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05122009, 04:33 PM #1
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A few simple questions about simply mean average code
Hi,
Below I have code from a model answer. I dont understand a few things about it though.
The first is, is the mean value stored in "meanValue"?
The second is, would it not be better to use "meanValue" instead of the "middle" place filler.
The "10" in the my_List, is that just saying that in the list there are a list of 10 individual float numbers.
Finally with this line:
Code:void sortMiddle(float myList[10], float middle, float inferior[10], float superior[10])
Code:float meanValue(float myList[10]) { float sum=0; int counter=0; while (counter <10) { sum += myList[counter]; counter++; } return sum/counter; } void sortMiddle(float myList[10], float middle, float inferior[10], float superior[10]) { int counter1=0, counter 2=0, counter 3=0; while (counter1<10) { if (myList[counter1] <= middle) { inferior[counter2]=myList[counter1]; counter2++; } else { superior[counter3]=myList[counter1]; counter3++; } counter1++; } }
05182009, 03:53 PM
#2
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meanValue is a function that takes a list of 10 floating point numbers and returns the mean value. It does not store anything.
I would assume that "middle" is nothing to do with the mean. This would be a different average  the median. To find the mean you add everything up and divide by the number of elements. To find the median you sort the elements and find the middle value (or the mean of the two middle values if there is not one).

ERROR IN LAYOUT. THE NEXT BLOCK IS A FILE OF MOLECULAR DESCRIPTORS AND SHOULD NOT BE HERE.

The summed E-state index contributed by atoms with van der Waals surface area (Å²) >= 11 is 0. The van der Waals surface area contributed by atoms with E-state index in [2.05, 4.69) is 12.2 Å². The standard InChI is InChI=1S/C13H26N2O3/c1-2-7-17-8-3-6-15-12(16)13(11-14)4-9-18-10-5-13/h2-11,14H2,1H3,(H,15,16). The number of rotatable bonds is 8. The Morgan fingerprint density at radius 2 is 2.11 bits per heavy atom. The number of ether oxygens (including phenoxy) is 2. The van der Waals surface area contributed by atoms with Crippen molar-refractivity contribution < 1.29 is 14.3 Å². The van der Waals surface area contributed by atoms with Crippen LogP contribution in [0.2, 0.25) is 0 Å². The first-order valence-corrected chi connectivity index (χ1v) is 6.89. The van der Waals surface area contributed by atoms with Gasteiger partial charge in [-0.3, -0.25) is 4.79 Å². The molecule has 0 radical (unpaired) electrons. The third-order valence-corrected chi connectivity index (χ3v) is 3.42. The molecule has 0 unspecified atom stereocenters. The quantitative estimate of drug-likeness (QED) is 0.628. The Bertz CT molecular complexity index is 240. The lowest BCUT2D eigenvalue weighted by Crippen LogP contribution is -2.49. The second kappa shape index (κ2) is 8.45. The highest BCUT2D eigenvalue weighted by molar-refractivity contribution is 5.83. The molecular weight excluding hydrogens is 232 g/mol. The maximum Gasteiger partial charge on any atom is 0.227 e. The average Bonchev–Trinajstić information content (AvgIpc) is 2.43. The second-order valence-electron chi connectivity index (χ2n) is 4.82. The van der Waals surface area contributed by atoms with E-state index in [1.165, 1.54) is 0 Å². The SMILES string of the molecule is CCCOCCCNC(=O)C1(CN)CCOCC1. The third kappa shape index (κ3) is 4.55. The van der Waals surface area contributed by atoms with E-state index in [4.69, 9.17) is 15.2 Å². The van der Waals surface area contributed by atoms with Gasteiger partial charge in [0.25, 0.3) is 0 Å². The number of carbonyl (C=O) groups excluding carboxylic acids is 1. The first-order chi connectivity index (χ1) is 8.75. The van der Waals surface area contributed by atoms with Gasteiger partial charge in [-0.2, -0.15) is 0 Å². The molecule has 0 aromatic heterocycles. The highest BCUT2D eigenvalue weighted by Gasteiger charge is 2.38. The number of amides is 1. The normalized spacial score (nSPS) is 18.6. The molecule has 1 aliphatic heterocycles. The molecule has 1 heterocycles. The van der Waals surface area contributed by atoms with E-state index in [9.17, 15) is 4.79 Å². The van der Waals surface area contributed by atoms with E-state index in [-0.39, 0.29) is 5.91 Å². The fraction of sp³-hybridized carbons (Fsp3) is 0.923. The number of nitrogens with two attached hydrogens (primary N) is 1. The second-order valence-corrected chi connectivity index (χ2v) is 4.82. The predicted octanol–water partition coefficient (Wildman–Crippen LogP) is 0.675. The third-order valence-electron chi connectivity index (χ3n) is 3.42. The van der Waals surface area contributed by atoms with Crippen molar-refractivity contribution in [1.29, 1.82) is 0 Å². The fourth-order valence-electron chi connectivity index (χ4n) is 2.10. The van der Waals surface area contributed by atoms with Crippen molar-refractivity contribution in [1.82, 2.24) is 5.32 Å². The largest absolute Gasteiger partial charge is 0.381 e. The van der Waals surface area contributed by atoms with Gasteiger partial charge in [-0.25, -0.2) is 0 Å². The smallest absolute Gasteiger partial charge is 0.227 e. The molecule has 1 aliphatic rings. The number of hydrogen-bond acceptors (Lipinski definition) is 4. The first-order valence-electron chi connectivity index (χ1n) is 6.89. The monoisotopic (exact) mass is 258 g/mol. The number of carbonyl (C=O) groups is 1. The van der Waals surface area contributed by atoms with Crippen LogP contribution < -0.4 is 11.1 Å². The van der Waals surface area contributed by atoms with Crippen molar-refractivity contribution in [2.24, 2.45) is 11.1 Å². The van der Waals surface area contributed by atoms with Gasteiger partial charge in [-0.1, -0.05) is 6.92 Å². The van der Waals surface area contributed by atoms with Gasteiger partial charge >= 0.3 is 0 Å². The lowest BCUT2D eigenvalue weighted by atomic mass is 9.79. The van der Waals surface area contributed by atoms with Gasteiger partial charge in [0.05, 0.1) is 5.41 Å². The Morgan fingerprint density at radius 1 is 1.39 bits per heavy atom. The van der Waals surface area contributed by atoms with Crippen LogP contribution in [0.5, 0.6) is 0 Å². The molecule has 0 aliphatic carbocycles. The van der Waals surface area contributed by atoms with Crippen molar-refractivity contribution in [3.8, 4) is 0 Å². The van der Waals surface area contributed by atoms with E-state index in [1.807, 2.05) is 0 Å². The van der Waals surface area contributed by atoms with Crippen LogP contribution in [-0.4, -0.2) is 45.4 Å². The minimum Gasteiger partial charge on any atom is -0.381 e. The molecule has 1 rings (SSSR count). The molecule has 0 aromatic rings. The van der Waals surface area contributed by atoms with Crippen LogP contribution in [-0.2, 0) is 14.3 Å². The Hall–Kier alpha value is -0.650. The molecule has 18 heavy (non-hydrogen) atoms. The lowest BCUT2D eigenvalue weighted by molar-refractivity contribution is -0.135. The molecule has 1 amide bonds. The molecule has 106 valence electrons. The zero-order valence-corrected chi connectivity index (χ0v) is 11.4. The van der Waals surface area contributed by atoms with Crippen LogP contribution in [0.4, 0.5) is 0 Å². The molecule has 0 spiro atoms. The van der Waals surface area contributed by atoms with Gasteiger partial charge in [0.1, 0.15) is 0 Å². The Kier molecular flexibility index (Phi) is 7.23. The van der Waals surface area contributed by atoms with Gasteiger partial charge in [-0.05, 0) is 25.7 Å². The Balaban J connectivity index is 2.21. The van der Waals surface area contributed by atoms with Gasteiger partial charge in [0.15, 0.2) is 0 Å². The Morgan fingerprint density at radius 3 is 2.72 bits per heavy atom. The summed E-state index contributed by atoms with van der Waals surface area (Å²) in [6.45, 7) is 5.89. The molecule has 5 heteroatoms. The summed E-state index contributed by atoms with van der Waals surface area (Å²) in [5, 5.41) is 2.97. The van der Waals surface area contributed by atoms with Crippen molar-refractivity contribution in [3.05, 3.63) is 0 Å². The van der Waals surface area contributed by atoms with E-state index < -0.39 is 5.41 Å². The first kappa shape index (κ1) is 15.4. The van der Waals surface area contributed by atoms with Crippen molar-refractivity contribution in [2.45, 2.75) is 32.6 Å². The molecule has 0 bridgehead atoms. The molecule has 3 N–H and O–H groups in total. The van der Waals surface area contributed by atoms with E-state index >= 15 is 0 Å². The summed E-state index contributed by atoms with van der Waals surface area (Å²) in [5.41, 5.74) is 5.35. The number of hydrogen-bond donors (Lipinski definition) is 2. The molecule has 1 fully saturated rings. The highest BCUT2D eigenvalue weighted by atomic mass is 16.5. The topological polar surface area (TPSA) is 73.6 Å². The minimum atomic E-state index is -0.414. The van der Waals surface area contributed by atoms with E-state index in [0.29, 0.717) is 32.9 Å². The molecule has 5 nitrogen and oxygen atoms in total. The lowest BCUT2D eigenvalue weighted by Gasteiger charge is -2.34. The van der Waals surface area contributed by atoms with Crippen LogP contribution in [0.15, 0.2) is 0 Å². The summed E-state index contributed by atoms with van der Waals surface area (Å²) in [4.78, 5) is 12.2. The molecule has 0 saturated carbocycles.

The 10 is the size of the list and as a beginner this is probably all you need to know. If you write 10, it will have a size of 10 even if you only want to use 1 or 2 of them and you can access them with myList[0] to myList[9]. It tells the computer how much space to allocate for the array. If a "float" is 4 bytes and there are 10 of them, it will allocate 40 bytes of memory.
The things like "float middle" inside the parenthesis for sortMiddle(...) are telling it what variables can be passed into that function.
In an "add" function you may have something likeYou would call this with something likeCode:int add(int a, int b) { return a + b; }In this example, the content of the function can use a and b because you put them there. When you call it with 2,3 then inside the function "a" will contain the value 2 and "b" will contain the value 3.Code:int sum = add(2,3); /* "sum" now contains 5 */